the group leaves atlantic city and goes back home where things get somewhat interesting. in what is undoubtedly the funniest scene in the movie, ritchie goes in to see his boss, phillip baker hall (the library cop named bookman from seinfeld, and the doctor on curb), and quit his job. but the scene actually becomes about witty banter as the two of them go on to insult each other. Hall owns the scene, calling ritchie a bad soul designer (he designs the souls of shoes), and telling him “that’s it, get out, you’re fired.” it’s hall’s timing and delivery of lines that is so flawless. but even their discussion about what the soul of the shoe looks like with circles inside other circles, is pretty funny. credit should go to larry david here, for never actually showing the soul. david would repeat this technique again and again in both curb and seinfeld. in seinfeld, he has george invest in art that is really just a bunch of triangles, and in curb, larry has to write a recommendation for a guy who makes art work that is just geometric shapes. in all of these examples, the shapes are spoken of, but never seen. it’s a very funny concept.
unfortunately, this is phillip baker hall’s only scene in the movie. it’s a standout scene, far funnier than anything else in the movie, although there are some other moments that come close. one involves a patient who has just seen the doctor (evan) and now wants to ask out the receptionist on a date. his problem is that he was just in his underwear in the room with the doctor and the receptionist walked into the room and saw him. that’s their policy at this doctor’s office, but since this patient had a different agenda in his mind, instead of just going there to get a check up, he’s got a problem with it. the whole idea becomes very funny, especially when the patient does get up the nerve to ask the receptionist out and has to deal with the results.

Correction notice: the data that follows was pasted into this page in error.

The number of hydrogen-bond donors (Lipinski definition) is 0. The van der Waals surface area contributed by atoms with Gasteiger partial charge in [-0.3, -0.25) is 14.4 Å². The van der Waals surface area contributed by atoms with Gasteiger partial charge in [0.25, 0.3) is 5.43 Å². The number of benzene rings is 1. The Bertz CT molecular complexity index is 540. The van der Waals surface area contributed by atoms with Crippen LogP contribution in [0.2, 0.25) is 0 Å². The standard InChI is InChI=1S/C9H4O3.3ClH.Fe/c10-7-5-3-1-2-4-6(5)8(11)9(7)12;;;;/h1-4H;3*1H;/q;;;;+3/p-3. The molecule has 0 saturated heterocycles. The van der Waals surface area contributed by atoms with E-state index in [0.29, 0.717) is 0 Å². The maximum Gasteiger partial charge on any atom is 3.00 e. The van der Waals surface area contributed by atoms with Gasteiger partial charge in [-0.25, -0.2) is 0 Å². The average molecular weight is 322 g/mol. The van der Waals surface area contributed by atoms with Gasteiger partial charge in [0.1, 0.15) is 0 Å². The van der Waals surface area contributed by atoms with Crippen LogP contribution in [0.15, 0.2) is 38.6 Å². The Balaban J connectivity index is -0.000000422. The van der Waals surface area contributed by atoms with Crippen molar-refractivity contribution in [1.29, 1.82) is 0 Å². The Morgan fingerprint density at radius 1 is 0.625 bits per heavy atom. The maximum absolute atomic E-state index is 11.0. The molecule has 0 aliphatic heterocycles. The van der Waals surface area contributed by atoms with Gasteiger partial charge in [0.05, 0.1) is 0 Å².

while all of these small subplot scenes that really don’t have much to do with the story are very funny, the scenes that do go with the story are often kind of dumb. evan is ritchie’s doctor and out of anger over the whole money thing, he calls up ritchie to tell him that he has cancer. that’s not very funny. and then ritchie freaks out, thinks about how his grandma won’t be able to live without him, and decides to try to give her a heart attack himself. what? it’s really, really stupid.
ritchie hires a local homeless guy (orlando jones) to come into his grandma’s house when she is home alone at night. the whole thing gets to be a mess and the only thing good that comes out of it is that a funny black detective comes on the scene to start asking questions. when he interviews the old white couple and they have to describe the man who they saw running away as a black guy, but are afraid to say that, it’s another great moment. and the detective plays it perfectly.
sour grapes has definitely got some things going for it, but unfortunately most of that is not part of the main plot. whether it’s the actors who were cast as the leads, or just that the central plot is more dopey than funny, there’s a lot about it that falls flat. but it’s the side players and subplots who keep things afloat. phillip baker hall in his one lone scene, the patient at the doctor’s office, and the black detective who’s seen it all, and can’t believe the idiots he has to interview for this job. those characters give this movie the edge it needs. and the central plot isn’t that bad, it’s just that it’s been done before and doesn’t really have any new insight into the situation here. i do like that the movie never became a sort of war of the roses, where the characters just kept trying to one-up each other by doing more and more terrible things to the other one. when evan gave ritchie the fake cancer news and then started laughing about it, i started to get afraid that the movie would end up going in that direction. luckily it didn’t. this movie was occasionally funny, and occasionally interesting, and all of that is enough to say that’ it’s an okay film.
One Liner Review: